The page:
According to a Forester report the multiple IDEs for Java developers is standard practice:
While Eclipse is common, it won’t become the only Java IDE in enterprise IT shops any time soon. Less than one out of five Java developers have a single primary Java IDE and no other.
— Jeffery S. Hammond (Forrester Research)
As a victim of attempts to standardize on a single IDE, this is a good counter-weight argument. My personal experience is I primarily work on Java code in IntelliJ IDEA, but every once in a while I want to use some specific Eclipse plug-in. More regularly I’ll drop back to TextMate for some Groovy or Ruby work as well.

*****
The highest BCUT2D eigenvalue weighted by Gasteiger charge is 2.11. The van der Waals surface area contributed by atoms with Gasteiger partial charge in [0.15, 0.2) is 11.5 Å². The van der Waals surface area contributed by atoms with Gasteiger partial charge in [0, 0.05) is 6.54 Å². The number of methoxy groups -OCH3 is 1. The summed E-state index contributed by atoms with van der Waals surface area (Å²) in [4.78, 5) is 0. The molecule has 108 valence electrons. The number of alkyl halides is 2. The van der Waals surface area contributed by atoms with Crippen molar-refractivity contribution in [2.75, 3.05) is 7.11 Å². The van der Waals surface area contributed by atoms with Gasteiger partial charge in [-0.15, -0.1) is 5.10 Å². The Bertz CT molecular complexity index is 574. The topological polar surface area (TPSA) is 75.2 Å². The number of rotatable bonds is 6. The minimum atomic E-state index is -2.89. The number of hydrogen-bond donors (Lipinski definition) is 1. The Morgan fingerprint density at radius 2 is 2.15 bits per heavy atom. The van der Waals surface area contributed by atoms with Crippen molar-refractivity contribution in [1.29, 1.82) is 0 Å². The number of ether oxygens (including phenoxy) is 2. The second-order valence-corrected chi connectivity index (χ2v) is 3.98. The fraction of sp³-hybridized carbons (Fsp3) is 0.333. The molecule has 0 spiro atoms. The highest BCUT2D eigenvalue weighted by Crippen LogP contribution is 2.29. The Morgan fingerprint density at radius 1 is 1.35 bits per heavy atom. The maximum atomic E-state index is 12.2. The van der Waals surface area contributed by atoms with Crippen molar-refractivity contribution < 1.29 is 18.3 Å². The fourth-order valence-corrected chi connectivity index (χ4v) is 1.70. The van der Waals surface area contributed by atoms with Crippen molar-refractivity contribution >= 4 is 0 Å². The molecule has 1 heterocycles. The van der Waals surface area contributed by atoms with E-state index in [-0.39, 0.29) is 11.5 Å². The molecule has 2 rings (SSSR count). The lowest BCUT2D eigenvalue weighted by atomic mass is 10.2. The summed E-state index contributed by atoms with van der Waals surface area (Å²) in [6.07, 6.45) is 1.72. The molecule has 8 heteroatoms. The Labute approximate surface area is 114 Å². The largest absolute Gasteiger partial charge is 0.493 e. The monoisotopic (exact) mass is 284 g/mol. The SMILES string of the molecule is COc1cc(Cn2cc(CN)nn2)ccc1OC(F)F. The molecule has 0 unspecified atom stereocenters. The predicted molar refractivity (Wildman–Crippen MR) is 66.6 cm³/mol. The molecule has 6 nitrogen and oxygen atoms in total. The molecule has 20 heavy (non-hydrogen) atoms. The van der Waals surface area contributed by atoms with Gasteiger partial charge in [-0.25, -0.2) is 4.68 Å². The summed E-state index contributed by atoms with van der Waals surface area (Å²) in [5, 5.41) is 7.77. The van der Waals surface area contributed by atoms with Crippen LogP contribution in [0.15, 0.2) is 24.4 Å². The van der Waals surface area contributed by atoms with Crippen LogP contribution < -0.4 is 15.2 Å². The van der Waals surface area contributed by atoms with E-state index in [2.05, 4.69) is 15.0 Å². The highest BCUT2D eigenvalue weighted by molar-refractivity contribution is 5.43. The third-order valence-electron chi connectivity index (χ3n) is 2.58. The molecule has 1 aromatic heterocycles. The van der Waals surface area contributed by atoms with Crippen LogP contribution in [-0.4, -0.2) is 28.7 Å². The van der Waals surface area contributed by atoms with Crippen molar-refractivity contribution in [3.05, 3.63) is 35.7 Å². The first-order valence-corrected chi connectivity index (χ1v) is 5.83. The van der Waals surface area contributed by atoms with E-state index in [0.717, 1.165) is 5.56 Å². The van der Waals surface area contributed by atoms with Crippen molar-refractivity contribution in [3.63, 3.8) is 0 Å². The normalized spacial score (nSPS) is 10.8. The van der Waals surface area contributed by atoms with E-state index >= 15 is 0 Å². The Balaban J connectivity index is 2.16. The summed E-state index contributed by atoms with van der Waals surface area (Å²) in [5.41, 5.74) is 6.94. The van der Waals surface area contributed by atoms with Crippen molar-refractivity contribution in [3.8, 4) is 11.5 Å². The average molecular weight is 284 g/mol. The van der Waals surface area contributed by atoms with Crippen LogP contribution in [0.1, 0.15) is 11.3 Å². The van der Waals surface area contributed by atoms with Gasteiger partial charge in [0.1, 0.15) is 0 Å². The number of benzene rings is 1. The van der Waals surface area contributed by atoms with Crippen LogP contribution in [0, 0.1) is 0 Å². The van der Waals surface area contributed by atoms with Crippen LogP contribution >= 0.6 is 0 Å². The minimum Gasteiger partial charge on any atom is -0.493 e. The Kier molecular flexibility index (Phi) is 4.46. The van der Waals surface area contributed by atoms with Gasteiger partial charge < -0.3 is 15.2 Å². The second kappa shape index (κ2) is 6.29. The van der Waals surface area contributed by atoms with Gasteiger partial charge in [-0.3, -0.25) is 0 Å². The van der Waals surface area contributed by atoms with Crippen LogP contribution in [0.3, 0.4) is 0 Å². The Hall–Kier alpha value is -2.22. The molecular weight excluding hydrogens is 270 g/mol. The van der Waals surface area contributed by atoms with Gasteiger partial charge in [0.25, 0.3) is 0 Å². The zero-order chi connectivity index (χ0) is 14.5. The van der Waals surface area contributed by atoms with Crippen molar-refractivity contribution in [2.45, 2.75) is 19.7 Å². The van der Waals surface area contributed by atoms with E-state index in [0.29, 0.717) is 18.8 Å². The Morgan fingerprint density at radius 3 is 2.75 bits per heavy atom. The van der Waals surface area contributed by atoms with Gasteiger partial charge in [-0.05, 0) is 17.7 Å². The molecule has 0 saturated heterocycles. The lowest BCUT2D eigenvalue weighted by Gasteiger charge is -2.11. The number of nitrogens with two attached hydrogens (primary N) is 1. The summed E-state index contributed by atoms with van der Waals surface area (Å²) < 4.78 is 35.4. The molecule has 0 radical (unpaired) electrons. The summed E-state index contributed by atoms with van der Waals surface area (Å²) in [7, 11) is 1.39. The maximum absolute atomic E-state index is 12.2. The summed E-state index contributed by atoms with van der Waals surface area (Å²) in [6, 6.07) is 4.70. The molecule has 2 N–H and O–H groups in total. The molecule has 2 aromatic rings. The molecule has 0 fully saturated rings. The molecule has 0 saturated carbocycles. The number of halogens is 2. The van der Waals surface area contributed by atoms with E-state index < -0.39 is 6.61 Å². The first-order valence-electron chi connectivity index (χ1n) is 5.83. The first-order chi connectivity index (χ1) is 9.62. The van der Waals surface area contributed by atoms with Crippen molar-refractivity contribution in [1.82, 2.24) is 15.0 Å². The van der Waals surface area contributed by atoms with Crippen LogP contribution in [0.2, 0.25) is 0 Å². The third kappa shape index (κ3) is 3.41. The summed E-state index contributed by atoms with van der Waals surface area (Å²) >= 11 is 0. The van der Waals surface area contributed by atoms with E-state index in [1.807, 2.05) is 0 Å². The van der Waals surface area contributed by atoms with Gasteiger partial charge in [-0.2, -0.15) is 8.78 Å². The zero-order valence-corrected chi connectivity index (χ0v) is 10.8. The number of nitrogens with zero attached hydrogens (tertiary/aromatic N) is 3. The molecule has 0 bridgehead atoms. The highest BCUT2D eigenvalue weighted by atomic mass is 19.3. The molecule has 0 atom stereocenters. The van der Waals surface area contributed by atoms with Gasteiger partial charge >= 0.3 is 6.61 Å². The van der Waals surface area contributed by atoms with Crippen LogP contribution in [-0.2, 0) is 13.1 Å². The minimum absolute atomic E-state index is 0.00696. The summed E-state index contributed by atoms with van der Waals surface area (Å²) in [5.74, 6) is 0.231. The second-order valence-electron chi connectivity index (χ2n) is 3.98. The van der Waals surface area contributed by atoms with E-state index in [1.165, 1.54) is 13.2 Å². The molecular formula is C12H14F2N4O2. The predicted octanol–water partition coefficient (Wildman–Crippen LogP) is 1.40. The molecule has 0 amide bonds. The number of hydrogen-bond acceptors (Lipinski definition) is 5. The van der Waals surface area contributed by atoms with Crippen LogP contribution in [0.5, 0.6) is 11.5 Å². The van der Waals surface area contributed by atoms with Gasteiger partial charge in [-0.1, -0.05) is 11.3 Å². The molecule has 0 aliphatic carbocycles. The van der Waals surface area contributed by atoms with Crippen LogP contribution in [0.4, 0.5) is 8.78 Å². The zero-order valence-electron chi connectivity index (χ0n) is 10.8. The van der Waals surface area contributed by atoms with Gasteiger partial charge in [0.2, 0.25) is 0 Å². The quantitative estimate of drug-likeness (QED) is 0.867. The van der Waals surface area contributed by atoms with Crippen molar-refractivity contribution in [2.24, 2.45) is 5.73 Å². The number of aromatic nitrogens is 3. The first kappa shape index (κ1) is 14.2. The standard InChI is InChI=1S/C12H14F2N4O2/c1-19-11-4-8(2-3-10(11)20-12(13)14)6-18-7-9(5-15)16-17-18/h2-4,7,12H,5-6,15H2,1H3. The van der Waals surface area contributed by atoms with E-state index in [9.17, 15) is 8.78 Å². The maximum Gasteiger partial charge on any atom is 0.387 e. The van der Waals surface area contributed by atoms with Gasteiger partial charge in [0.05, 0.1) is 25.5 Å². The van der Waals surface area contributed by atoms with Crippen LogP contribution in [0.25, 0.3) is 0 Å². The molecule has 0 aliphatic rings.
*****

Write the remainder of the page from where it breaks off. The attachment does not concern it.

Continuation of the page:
Despite the efforts of commercial vendors to sell IT management on the concept of higher productivity with their brand of IDE, the idea hasn’t worked. At the end of the day as a developer in any shop I want to know I can pull down a codebase and run an automated build with no IDE at all. I don’t care if the original developer did it in Eclipse or Netbeans. The key to being a successful coding shop is to remember that IDEs are just tools and should never be required to build, test, or deploy an application.